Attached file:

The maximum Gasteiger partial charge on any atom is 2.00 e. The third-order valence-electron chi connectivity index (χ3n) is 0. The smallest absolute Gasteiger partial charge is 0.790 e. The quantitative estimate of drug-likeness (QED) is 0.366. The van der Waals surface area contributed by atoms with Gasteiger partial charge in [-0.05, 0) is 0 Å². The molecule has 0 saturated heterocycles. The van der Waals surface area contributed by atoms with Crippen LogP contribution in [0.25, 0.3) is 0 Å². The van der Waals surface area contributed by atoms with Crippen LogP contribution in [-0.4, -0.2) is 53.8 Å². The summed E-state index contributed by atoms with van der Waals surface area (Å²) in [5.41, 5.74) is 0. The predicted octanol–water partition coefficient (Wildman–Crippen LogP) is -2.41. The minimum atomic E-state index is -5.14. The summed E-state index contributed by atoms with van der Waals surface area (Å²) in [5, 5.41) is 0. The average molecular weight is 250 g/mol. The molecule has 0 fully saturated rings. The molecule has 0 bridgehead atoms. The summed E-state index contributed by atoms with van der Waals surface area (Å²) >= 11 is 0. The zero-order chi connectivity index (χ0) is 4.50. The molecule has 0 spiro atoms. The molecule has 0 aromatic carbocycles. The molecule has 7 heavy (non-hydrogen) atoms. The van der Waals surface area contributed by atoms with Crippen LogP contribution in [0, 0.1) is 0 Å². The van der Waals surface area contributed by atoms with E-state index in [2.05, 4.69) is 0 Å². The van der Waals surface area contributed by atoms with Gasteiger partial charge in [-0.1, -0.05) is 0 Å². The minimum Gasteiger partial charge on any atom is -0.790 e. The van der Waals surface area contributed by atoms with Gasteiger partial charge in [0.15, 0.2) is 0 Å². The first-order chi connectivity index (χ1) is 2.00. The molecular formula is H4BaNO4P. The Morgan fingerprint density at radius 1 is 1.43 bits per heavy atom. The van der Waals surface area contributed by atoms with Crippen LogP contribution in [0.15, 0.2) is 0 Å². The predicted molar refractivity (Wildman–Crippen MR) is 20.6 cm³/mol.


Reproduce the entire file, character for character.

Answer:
The maximum Gasteiger partial charge on any atom is 2.00 e. The third-order valence-electron chi connectivity index (χ3n) is 0. The smallest absolute Gasteiger partial charge is 0.790 e. The quantitative estimate of drug-likeness (QED) is 0.366. The van der Waals surface area contributed by atoms with Gasteiger partial charge in [-0.05, 0) is 0 Å². The molecule has 0 saturated heterocycles. The van der Waals surface area contributed by atoms with Crippen LogP contribution in [0.25, 0.3) is 0 Å². The van der Waals surface area contributed by atoms with Crippen LogP contribution in [-0.4, -0.2) is 53.8 Å². The summed E-state index contributed by atoms with van der Waals surface area (Å²) in [5.41, 5.74) is 0. The predicted octanol–water partition coefficient (Wildman–Crippen LogP) is -2.41. The minimum atomic E-state index is -5.14. The summed E-state index contributed by atoms with van der Waals surface area (Å²) in [5, 5.41) is 0. The average molecular weight is 250 g/mol. The molecule has 0 fully saturated rings. The molecule has 0 bridgehead atoms. The summed E-state index contributed by atoms with van der Waals surface area (Å²) >= 11 is 0. The zero-order chi connectivity index (χ0) is 4.50. The molecule has 0 spiro atoms. The molecule has 0 aromatic carbocycles. The molecule has 7 heavy (non-hydrogen) atoms. The van der Waals surface area contributed by atoms with Crippen LogP contribution in [0, 0.1) is 0 Å². The van der Waals surface area contributed by atoms with E-state index in [2.05, 4.69) is 0 Å². The van der Waals surface area contributed by atoms with Gasteiger partial charge in [-0.1, -0.05) is 0 Å². The minimum Gasteiger partial charge on any atom is -0.790 e. The van der Waals surface area contributed by atoms with Gasteiger partial charge in [0.15, 0.2) is 0 Å². The first-order chi connectivity index (χ1) is 2.00. The molecular formula is H4BaNO4P. The Morgan fingerprint density at radius 1 is 1.43 bits per heavy atom. The van der Waals surface area contributed by atoms with Crippen LogP contribution in [0.15, 0.2) is 0 Å². The predicted molar refractivity (Wildman–Crippen MR) is 20.6 cm³/mol.